OWNER of “Jimenbuen” pastoral company, Jack Glasson is a fourth-generation Aussie farmer who is seeing a huge difference in his bottom line after taking the plunge into Clipex exclusion fencing to keep out wild dogs.
Running primarily a fine wool Merino operation of 14,500 sheep, Mr Glasson returned to the family farm five or six years ago and since being back has seen wild dogs on the rise.
He began looking into fencing in November 2016 when nothing else seemed to keep the dogs at bay.
“Over the last five years we've started to see increasing numbers of wild dogs and we've actually lost 498 weathers in just over a year and a half,” Mr Glasson said. “It’s huge numbers and we just weren’t able to sustain that.
“When we were looking for a way to stop the dogs, fencing came out to be the best solution and we said if we are doing one fence why not make it to exclude all animals which we really don’t want on the place.”
Since then, Mr Glasson has put up 32km of Clipex exclusion fencing.
“We purchased our first lot of Clipex fencing in that December and then installed a small 2km trial, Just to make sure we were happy with it and how it looked,” he said.
“We were very happy with how it turned out so we went out and bought another 30km of it.”
Mr Glasson invested in a 1.8m high fence with 2mm Blackmax barb on top and 1.8mm Maxlife barb below it using Clipex’s tuffknot wire with an apron running along the ground.
“Since erecting the fence we instantly saw an increase of about 21 to 23 per cent better lambing rates to ewes of similar age, which were scanned at the same time but in paddocks which weren’t fenced with Clipex,” he said.
“So we saw an instant result that was far better just through putting up the fence in the first year.”
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And that’s not the only results Mr Glasson has seen.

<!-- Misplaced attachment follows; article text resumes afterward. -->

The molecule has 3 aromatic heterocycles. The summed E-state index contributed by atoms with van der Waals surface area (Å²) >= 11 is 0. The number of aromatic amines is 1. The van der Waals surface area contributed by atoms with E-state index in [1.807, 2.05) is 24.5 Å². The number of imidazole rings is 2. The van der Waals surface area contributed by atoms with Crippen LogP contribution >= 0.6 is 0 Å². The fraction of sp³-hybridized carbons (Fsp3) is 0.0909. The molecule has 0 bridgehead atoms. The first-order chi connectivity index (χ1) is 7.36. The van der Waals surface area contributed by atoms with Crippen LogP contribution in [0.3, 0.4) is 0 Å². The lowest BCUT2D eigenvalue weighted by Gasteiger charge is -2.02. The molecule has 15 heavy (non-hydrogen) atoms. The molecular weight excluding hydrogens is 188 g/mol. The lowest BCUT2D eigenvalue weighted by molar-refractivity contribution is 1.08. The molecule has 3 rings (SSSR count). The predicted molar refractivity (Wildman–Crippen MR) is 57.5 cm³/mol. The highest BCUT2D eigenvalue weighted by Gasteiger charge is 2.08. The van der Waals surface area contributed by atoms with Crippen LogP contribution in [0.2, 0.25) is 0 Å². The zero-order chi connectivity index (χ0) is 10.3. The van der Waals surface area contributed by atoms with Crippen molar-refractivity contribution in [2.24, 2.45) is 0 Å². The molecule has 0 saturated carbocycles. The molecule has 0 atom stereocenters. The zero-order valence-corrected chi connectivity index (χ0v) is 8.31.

“We’ve only lost six sheep compared to 498 sheep in a year and a half, which is an absolutely massive result,” he said.
“Our sheep are also much more settled. They are sitting on the camp a lot more and seem to be a lot more relaxed.
“We were getting problems with tender wool though stressed animals before. Basically the wool had a tensile string that would break in the middle, but since putting the fence up we haven’t had nearly the problems with that.
“We also had a great shearing with quite a lot more wool produced, which I think the fence is a major player.”
Mr Glasson believe the investment has been worthwhile and better than expected.
“For the cost of the fence, my wife and I sat down and ran through the numbers,” he said.
“We were looking at it quite closely and were being conservative and we thought it would take about five to seven years to fully pay the fence off. We have now revised that, the last 12 months having most of the fence up and we think it will be closer to two to three years that we will start seeing positive income from it.
“I think a lot of people are very nervous about it because it is a massive investment, but I think the best thing to do is have a look at an exclusion fence. I was quite hesitant until I saw how good they were.
“The second that you see one and you see the benefits from them, you will then say yes I will do this and you won’t look back, you'll be stoked with the results.”
For more information, call Clipex on 1800 657 766.